3        The Cemetery Bylaw 2006 is currently due for review, having been in force for a ten year period. A review is required by Section 159 of the Local Government Act 2002. Officers have taken the opportunity to ensure that the bylaw remains appropriate and is supported by a robust and relevant policy. 

Issues

4        The draft Cemetery Bylaw 2016 takes a predominantly similar approach to the Cemetery Bylaw 2006. However, some clauses within the Cemetery Bylaw 2006 have been moved to the draft Cemetery Policy, since they were not of a regulatory nature.

5        A key change proposed in the draft Cemetery Bylaw 2016 relates to the period to which an exclusive right of burial would apply. Currently, an exclusive right of burial is allocated for a period of up to 60 years. The draft Cemetery Bylaw proposes that this is limited to a period of up to 20 years. The purpose of this change is to reflect the needs of today’s communities in which people are often more transient. This change would also allow Council greater flexibility and more efficient management of the cemeteries it controls.

6        Council has also clarified its position on disinterment in the draft Cemetery Bylaw 2016. If the draft Cemetery Bylaw 2016 were adopted, any person wishing to be present at a disinterment (other than a Council officer, funeral director or Health Protection Officer) would require prior Council approval.

Factors to Consider

Legal and Statutory Requirements

7      The Cemetery Bylaw 2006 is currently due for review under Section 159 of the Local Government Act 2002.

8        Consistent with Section 145 of the Local Government Act 2002 the draft Cemetery Bylaw 2016 and the draft Cemetery Policy is intended to protect the public from nuisance; protect, promote and maintain public health and safety and minimise the potential for offensive behaviour in public places.

9        The draft Cemetery Bylaw 2016 also meets the criteria of Section 145 (b)(v) which allows a territorial authority to  make a bylaw for the purpose of managing, regulating against, or protecting from, damage, misuse, or loss, or for preventing the use of, the land, structures, or infrastructure associated with cemeteries.

10      When making a bylaw under the Local Government Act 2002 the Council must comply with the matters in section 155 of that Act. This section requires that the Council must determine whether a bylaw is the most appropriate way of addressing the perceived problem. The Council must then determine whether the bylaw is in the most appropriate form, and that it does not give rise to any implications under the New Zealand Bill of Rights Act 1990.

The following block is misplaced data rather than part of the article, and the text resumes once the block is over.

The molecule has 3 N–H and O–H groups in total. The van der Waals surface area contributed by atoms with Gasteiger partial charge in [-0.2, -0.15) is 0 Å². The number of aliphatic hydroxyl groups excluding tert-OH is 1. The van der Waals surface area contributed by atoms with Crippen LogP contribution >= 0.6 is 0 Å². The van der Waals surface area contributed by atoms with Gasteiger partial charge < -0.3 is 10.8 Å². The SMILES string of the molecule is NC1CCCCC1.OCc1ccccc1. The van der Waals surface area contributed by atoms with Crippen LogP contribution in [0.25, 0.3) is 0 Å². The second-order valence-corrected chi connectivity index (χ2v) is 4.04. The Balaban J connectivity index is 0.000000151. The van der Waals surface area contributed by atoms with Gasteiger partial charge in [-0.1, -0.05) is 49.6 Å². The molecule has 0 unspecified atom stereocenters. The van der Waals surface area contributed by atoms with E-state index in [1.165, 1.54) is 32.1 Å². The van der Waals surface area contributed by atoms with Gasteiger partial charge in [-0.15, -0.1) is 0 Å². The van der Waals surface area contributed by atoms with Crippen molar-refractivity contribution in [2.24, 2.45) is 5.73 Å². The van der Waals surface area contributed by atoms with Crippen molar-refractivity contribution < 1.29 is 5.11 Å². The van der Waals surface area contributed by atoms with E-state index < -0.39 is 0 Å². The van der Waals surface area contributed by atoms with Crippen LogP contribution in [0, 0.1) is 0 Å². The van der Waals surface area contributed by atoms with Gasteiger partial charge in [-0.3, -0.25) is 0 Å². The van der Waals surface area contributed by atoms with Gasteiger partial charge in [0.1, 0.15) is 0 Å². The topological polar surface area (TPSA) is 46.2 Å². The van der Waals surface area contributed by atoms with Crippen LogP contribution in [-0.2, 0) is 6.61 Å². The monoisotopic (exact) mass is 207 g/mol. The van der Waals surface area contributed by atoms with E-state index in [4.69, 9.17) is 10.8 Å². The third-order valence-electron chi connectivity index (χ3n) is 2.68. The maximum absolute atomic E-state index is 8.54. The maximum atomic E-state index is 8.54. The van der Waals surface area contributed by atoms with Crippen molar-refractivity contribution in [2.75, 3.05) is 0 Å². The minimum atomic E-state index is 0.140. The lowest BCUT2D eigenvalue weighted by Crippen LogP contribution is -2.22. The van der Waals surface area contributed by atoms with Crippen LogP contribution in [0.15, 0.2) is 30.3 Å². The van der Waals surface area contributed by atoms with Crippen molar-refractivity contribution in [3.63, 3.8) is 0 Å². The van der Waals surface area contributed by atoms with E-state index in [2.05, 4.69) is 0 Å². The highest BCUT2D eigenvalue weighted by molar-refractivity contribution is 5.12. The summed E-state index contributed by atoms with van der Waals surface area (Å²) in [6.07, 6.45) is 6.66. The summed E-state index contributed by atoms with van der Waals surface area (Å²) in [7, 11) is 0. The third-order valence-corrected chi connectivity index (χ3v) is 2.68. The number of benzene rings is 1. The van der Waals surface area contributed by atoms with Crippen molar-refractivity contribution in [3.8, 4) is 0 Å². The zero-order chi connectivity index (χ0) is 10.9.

11      Officers have considered the form of the draft bylaw and submitted the draft for legal review. Officers recommend the draft bylaw and accompanying policy as the most appropriate form of bylaw.

12      The Council has not identified any implications under the New Zealand Bill of Rights Act 1990. Consideration has been given to cultural and religious needs and sensitivities relating to burial and has developed the draft bylaw to be flexible where required.

 

Community Views

13      If endorsed by Council, the draft Cemetery Bylaw 2016 and draft Cemetery Policy would be released for public consultation from 30 June to 30 July 2016. The draft bylaw and policy would be publicly notified and would be available on the Southland District Council website, as well as at Council offices.

14      A targeted letter would be sent to notify potentially interested parties such as funeral directors and genealogical societies.

Costs and Funding

15      The draft Cemetery Bylaw and draft Cemetery Policy do not reflect significant changes to current operational practice. As such no additional costs have been identified.

Policy Implications

16      The draft Cemetery Policy has been prepared to support the draft Cemetery Bylaw 2016 and is attached to this report.

Analysis

Options Considered

17      In order for the Council to determine whether the draft Bylaw is the best way of addressing the perceived problem, the Council considered the following options:

1.         Retain the Cemetery Bylaw 2006 or

2.         Draft a replacement bylaw.

 

Analysis of Options

Option 1 – Retain the Cemetery Bylaw 2006

Advantages

Disadvantages

·        There are no clear advantages to retain the current bylaw, which is currently due for review.

·        The Cemetery Bylaw 2006 is legally required to be reviewed.

·        The current bylaw combines both bylaw and policy issues - it is preferable to separate policy from the content of the bylaw. 

 

Option 2 – Endorse the draft Cemetery Bylaw 2016 and Cemetery Policy for public consultation

Advantages

Disadvantages

·        The draft bylaw is legally compliant and Council would meet requirements under the Local Government Act 2002 to review the current bylaw.

·        The draft bylaw distinguishes between regulatory bylaw content and policy content.

·        The draft bylaw clarifies Council’s position on disinterment

·        No disadvantages to this approach have been identified and there is opportunity for amendments to the draft bylaw through the process of public consultation.